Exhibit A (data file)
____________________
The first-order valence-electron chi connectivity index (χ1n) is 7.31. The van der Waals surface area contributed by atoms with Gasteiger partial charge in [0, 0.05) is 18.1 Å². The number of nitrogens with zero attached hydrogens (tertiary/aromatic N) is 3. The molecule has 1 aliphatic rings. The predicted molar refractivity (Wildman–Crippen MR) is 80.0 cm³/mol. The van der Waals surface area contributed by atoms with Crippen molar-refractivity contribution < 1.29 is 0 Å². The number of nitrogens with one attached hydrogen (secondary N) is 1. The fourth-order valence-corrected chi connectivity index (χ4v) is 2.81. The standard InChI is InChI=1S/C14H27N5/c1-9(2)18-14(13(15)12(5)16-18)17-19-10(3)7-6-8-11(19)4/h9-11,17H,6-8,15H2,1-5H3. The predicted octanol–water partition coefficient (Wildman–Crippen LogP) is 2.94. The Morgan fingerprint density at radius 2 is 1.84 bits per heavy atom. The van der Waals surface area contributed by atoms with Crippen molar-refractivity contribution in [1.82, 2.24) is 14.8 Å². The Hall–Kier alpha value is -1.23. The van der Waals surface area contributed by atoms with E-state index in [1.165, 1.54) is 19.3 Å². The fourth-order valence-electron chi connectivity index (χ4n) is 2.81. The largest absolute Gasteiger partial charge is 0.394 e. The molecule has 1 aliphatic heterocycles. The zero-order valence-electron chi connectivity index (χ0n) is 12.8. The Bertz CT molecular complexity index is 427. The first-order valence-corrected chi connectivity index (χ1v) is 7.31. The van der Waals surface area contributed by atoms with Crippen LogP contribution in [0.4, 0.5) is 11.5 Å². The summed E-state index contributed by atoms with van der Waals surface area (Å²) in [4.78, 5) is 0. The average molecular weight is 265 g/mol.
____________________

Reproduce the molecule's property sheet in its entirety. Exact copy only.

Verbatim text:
The first-order valence-electron chi connectivity index (χ1n) is 7.31. The van der Waals surface area contributed by atoms with Gasteiger partial charge in [0, 0.05) is 18.1 Å². The number of nitrogens with zero attached hydrogens (tertiary/aromatic N) is 3. The molecule has 1 aliphatic rings. The predicted molar refractivity (Wildman–Crippen MR) is 80.0 cm³/mol. The van der Waals surface area contributed by atoms with Crippen molar-refractivity contribution < 1.29 is 0 Å². The number of nitrogens with one attached hydrogen (secondary N) is 1. The fourth-order valence-corrected chi connectivity index (χ4v) is 2.81. The standard InChI is InChI=1S/C14H27N5/c1-9(2)18-14(13(15)12(5)16-18)17-19-10(3)7-6-8-11(19)4/h9-11,17H,6-8,15H2,1-5H3. The predicted octanol–water partition coefficient (Wildman–Crippen LogP) is 2.94. The Morgan fingerprint density at radius 2 is 1.84 bits per heavy atom. The van der Waals surface area contributed by atoms with Crippen molar-refractivity contribution in [1.82, 2.24) is 14.8 Å². The Hall–Kier alpha value is -1.23. The van der Waals surface area contributed by atoms with E-state index in [1.165, 1.54) is 19.3 Å². The fourth-order valence-electron chi connectivity index (χ4n) is 2.81. The largest absolute Gasteiger partial charge is 0.394 e. The molecule has 1 aliphatic heterocycles. The zero-order valence-electron chi connectivity index (χ0n) is 12.8. The Bertz CT molecular complexity index is 427. The first-order valence-corrected chi connectivity index (χ1v) is 7.31. The van der Waals surface area contributed by atoms with Crippen LogP contribution in [0.4, 0.5) is 11.5 Å². The summed E-state index contributed by atoms with van der Waals surface area (Å²) in [4.78, 5) is 0. The average molecular weight is 265 g/mol.